With cooler temperatures, crisp air, and a colorful canopy of foliage, fall is the perfect season to enjoy the beautiful changing outdoor scenery. If you are a dog owner, you have the perfect excuse to be outdoors! If you are planning a gentle walk in the woods or a hike up a mountain, consider taking your dog along. Including your dog in your fall outdoor adventures provides mental stimulation and exercise, helping to create a happier, more well-adjusted dog. It's great bonding time for the two of you, and canine company can even help you appreciate your surroundings more fully. With their keen noses, dogs can discover things in nature that you might miss!
Here are some tips to ensure that you and your dog have a great experience together.
- Start gradually. Even young and active dogs need to be conditioned before they are ready for long hikes. Keep outings short at first, and gradually build up to the fitness level necessary for your planned hike.
- Research the area you are planning to visit to make sure dogs are allowed. You can find a complete list of dog-friendly parks, trails, and other destinations in Dog Friendly.com's United States and Canada Dog Travel Guide.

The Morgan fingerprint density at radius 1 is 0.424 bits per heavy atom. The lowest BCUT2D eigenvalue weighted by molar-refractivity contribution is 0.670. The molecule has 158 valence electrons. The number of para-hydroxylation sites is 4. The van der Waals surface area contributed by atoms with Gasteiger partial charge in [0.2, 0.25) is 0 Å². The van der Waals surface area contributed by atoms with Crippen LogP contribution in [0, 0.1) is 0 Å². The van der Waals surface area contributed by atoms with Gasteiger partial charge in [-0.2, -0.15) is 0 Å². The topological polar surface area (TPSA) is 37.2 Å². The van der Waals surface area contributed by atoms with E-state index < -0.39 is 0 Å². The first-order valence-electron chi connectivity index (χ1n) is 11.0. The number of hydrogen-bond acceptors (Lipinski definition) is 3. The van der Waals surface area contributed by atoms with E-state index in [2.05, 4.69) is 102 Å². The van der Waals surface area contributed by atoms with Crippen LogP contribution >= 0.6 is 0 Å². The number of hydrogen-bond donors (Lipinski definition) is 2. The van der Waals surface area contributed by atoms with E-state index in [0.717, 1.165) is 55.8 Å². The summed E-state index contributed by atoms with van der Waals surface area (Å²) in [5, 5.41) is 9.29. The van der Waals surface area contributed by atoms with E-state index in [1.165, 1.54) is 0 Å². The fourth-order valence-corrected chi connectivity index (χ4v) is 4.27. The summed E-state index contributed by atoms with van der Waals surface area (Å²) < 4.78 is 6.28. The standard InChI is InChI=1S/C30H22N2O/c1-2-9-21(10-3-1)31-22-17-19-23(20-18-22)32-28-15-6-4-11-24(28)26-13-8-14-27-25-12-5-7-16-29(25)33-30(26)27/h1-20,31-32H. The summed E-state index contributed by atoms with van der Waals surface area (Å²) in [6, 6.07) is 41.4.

- You never know what you might encounter in the wild, so make sure your dog is up-to-date with vaccinations.
- Remember that your dog is barefoot. If you are planning a hike, pick trails with soft-covered terrain. Avoid paths that are littered with sharp rocks, and bring a first-aid kit with bandages and antiseptic just in case. Be sure to include tweezers for tick and thorn removal and a sock in case of a paw injury.
- Make sure your dog is wearing an identification tag with your contact information.
- Always keep your dog on a leash. You don't want your dog to run off into the forest in pursuit of a squirrel—you never know what other types of wildlife he might encounter. A hands-free leash is a great tool for maintaining control of your dog while fully engaging in your surroundings.
- Bring waste bags. Just because your dog poops in the woods and no one sees it doesn't mean that it doesn't count!
- Pack a travel bowl and plenty of water to keep your pooch hydrated. Remember that pets can't sweat, so plan outings for early morning or late afternoon and watch for signs of overheating, like excessive panting.
- If you are planning a longer outing, be sure to bring food and treats to maintain your dog's energy.
- Fall is peak tick season, so don't forget to examine your dog closely after your outing.